We now know the location of the Goldfinch nest. They’ve chosen an old ivy-clad, and previously pollarded, willow tree that died two or three years ago from Honey Fungus. At the time we cut off all the dead willow branches to use for kindling, and the ivy has since pretty much taken it over. We now call it the ivy tree. The Goldfinches are nesting near the top, on the field side.
I’ve seen one of them, I assume the male, spending a lot of time hanging around outside at various vantage points. A securing cable for the near-by pole for the electricity line is a favourite, if uncomfortable-looking, spot.
He’s been singing his heart out which is his way, I think, of proclaiming his territory. I’ve seen him chase off other Goldfinches that have been passing by or pottering about in near-by trees. And then his partner occasionally pops out from the nest and they go off to do a bit of together foraging.
Yesterday one of them arrived back at the nest with what looked like a piece of grass or two, so maybe they’re still applying the finishing touches. Finished or not, the female is spending most of her time on the nest at the moment.
The thick coat of ivy seems to make the old willow tree a popular location. Pigeons have nested there in the past and a pair of Robins are currently nesting further down, about three foot off the ground. There was a pair of them nesting there last summer and the young fledged successfully – we watched them leave the nest one by one on a sunny afternoon – so it may well be the same couple back again.
In the winter I looked over the area where I thought the Robins’ nest was, but couldn’t see anything. The old tree trunk is hollow and there’s a long narrow opening which the ivy has now largely overgrown.
I suspect the Robins might be entering through the ivy and that the nest is actually inside the tree. Then again, the ivy growth is pretty thick and the nest might just be nestled against the trunk with the leaves covering it.
There’s more than one pair of Robins in the garden and field, and they’ve had a few tussles lately. We’ve also noticed them having a go at a pair Dunnocks, who I think may be the pair now nesting in the largish bramble patch (to the right in the picture at the top) along with the Thrushes and Long Tailed Tits.
It’s all pretty competitive out there. And dangerous. The old willow tree with the Goldfinches and Robins is next to a couple of conifers in which I suspect there are one or two other nests as there’s been a lot of small bird activity there recently. Every time a member of the crow family flies by a flurry of small birds raise the alarm and chases after them. They went berserk a few days ago when two jays passed through at the same time.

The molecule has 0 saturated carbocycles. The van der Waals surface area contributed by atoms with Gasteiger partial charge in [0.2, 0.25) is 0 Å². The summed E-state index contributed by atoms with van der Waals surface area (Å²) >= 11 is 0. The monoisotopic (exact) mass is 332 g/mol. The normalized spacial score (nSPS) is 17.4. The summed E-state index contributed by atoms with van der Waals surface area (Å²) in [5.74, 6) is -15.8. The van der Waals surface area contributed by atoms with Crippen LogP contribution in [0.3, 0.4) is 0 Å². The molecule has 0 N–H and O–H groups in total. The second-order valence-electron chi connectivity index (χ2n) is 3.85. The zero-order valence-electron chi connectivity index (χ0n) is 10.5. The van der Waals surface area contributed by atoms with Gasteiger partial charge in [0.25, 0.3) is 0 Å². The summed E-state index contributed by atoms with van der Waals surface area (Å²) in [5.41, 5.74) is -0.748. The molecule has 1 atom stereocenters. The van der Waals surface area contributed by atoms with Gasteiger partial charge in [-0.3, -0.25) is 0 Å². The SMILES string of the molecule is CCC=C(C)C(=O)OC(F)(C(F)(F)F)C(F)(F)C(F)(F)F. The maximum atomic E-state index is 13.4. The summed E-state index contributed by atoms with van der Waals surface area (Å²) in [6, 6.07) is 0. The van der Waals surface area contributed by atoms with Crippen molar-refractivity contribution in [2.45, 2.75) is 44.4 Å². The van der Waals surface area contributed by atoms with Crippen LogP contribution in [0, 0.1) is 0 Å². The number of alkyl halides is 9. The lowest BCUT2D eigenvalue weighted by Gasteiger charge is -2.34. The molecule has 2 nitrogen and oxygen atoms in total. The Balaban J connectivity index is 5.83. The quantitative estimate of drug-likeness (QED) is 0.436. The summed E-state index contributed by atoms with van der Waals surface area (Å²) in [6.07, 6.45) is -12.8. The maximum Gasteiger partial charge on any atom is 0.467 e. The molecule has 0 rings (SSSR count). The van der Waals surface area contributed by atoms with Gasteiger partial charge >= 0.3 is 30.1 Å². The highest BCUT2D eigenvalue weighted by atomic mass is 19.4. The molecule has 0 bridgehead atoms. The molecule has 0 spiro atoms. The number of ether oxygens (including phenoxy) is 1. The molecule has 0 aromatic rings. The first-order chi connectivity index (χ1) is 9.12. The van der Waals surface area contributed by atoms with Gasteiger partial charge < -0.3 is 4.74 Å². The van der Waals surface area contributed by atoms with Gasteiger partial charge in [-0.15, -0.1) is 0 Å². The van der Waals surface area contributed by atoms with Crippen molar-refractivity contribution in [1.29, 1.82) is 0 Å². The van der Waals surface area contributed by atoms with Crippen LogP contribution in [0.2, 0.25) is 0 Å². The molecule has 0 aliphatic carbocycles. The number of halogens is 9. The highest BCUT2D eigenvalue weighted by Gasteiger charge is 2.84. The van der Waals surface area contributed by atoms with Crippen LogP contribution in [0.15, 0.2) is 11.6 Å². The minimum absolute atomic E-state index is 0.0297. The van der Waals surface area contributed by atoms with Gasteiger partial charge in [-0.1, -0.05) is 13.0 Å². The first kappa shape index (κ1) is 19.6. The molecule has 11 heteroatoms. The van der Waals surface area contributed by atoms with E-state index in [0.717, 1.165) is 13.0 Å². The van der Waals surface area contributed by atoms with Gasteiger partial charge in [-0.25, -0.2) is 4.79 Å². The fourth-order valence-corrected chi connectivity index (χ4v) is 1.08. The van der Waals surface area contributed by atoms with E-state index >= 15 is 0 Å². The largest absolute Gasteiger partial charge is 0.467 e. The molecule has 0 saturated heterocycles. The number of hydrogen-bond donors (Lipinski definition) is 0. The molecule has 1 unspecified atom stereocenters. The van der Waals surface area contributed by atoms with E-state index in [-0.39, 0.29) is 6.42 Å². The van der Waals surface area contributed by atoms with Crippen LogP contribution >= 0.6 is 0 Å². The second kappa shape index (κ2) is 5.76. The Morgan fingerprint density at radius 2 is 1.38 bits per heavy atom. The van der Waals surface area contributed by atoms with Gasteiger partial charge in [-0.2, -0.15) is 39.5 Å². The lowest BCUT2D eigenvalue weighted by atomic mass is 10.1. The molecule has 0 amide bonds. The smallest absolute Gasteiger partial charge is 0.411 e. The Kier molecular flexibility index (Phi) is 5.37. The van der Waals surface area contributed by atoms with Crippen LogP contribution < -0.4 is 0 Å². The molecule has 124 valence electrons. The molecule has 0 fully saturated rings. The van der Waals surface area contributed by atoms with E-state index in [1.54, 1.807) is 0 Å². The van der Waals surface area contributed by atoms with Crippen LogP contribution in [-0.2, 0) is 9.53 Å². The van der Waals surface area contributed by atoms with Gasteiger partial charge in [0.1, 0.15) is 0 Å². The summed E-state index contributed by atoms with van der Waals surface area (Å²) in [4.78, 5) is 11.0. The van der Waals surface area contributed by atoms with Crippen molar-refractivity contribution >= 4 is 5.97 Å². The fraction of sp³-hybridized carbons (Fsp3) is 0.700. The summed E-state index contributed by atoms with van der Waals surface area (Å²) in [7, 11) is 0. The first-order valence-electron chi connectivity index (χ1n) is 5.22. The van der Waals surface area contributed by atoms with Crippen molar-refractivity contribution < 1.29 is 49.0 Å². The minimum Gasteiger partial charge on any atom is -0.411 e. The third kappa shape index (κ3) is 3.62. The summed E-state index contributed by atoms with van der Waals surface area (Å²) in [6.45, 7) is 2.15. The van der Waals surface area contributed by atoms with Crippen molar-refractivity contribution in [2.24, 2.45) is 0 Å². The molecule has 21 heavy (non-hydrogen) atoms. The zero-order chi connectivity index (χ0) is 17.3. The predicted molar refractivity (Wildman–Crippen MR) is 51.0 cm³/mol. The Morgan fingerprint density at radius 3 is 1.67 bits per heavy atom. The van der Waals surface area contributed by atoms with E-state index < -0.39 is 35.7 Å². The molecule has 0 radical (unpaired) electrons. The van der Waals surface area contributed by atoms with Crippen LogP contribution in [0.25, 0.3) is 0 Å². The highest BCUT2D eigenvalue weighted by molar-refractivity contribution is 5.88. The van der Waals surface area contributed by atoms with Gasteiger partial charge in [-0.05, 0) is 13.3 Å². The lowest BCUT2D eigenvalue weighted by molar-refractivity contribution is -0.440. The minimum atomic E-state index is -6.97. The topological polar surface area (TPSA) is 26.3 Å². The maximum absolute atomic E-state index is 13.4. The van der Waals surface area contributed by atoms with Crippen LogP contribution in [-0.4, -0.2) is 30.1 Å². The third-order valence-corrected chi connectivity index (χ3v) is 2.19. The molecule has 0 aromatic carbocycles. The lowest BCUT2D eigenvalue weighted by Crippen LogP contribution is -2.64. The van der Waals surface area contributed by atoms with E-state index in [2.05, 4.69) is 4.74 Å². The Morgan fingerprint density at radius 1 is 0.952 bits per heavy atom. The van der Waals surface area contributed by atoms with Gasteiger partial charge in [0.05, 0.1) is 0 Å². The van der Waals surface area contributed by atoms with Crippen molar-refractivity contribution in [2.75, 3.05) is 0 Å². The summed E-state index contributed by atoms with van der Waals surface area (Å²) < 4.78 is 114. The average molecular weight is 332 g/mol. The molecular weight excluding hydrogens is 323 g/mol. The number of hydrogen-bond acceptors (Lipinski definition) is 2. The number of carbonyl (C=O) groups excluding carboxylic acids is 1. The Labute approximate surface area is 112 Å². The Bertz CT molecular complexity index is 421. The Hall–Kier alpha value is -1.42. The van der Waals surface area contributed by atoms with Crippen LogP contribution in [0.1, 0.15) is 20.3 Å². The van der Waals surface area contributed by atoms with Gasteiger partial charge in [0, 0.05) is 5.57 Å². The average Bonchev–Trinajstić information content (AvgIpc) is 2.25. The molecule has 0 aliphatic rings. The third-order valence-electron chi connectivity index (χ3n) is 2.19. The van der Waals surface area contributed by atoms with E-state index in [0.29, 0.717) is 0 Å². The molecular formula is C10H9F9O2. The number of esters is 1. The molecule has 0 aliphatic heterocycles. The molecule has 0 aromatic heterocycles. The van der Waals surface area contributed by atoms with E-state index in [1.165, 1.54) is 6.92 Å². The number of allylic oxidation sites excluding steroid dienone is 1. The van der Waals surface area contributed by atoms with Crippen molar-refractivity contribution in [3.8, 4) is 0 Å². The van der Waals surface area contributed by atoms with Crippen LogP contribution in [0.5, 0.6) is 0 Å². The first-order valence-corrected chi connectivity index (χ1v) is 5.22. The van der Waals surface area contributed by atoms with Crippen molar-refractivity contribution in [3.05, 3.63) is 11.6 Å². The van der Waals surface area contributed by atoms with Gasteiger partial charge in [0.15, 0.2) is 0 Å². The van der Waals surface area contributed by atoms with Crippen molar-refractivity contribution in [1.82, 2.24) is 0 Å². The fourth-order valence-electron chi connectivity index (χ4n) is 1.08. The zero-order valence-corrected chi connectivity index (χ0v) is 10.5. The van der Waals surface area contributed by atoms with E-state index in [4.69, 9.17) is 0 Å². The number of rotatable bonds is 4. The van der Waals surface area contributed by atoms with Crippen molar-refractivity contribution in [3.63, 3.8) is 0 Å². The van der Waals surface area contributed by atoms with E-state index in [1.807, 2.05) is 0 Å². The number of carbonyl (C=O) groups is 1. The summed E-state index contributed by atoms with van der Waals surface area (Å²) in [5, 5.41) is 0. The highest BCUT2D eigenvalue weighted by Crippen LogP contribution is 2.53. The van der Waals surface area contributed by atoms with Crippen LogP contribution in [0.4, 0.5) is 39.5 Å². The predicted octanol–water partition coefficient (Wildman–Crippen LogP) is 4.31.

A lot of birds become more predatory at this time of year it seems. We have a pair of Greater Spotted Woodpeckers regularly visiting the garden. They’ve always been welcome visitors in the past, but they’ve taken Great Tit chicks and Blue Tit chicks from our nest boxes in recent years – once wiping out an entire brood, so my feelings about them have become a little mixed.
I’ve also had a soft spot for our resident pair of Carrion Crows. I saw one of them, a year or two ago, messing about in the stream and watched as it selected a white stone from the gravel bed and then flew off to his partner in the field who he presented it to. Which was kinda cute and endearing. Then a few days ago I stepped out of the back door and heard a loud commotion by the stream – wild screaching and flapping. I saw a Crow with what I thought initially might be a duckling in its beak – we’ve had mallard broods here in the past – but a male Blackbird’s loud alarm call, and its sudden appearance chasing after the Crow, which was flying away across the field almost immediately, suggested otherwise. Seeing the fluttering, screaming bird in the crows beak was pretty shocking. I thought it was a bit early for fledglings – I haven’t seen any about – but on the other hand I wasn’t aware that Crows took mature adults.
It all happened very quickly and I only managed to get a hurried picture of the Crow with its prey when it reached the other side of the field. The yellow edges of it’s gaping beak as it was being carried away, and its mottled chest, suggest the victim may well have been a fledgeling rather than an adult, but I don’t think there’s enough detail to be sure. Whatever, it’s now also a case of mixed feeling when it comes to crows.
There’s a lot of new life about at the moment, but quite a bit of sudden death too. I guess that’s the nature of Nature. It’s tough out there.